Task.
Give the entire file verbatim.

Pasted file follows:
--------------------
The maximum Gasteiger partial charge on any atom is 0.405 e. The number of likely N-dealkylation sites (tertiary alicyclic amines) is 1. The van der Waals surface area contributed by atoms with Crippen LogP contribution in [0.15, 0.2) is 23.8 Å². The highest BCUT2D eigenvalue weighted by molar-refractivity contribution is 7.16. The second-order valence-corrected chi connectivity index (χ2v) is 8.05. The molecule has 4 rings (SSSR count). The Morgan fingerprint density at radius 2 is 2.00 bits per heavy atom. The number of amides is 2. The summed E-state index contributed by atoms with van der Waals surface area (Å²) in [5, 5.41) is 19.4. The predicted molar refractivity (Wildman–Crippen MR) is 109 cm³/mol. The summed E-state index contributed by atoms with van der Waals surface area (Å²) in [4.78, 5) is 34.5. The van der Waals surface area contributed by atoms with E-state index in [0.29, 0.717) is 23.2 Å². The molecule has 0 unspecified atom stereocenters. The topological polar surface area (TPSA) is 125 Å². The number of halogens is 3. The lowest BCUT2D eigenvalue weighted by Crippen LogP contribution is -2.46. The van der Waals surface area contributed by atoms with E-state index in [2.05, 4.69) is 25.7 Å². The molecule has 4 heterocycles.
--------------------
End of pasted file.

The maximum Gasteiger partial charge on any atom is 0.405 e. The number of likely N-dealkylation sites (tertiary alicyclic amines) is 1. The van der Waals surface area contributed by atoms with Crippen LogP contribution in [0.15, 0.2) is 23.8 Å². The highest BCUT2D eigenvalue weighted by molar-refractivity contribution is 7.16. The second-order valence-corrected chi connectivity index (χ2v) is 8.05. The molecule has 4 rings (SSSR count). The Morgan fingerprint density at radius 2 is 2.00 bits per heavy atom. The number of amides is 2. The summed E-state index contributed by atoms with van der Waals surface area (Å²) in [5, 5.41) is 19.4. The predicted molar refractivity (Wildman–Crippen MR) is 109 cm³/mol. The summed E-state index contributed by atoms with van der Waals surface area (Å²) in [4.78, 5) is 34.5. The van der Waals surface area contributed by atoms with E-state index in [0.29, 0.717) is 23.2 Å². The molecule has 0 unspecified atom stereocenters. The topological polar surface area (TPSA) is 125 Å². The number of halogens is 3. The lowest BCUT2D eigenvalue weighted by Crippen LogP contribution is -2.46. The van der Waals surface area contributed by atoms with E-state index in [2.05, 4.69) is 25.7 Å². The molecule has 4 heterocycles.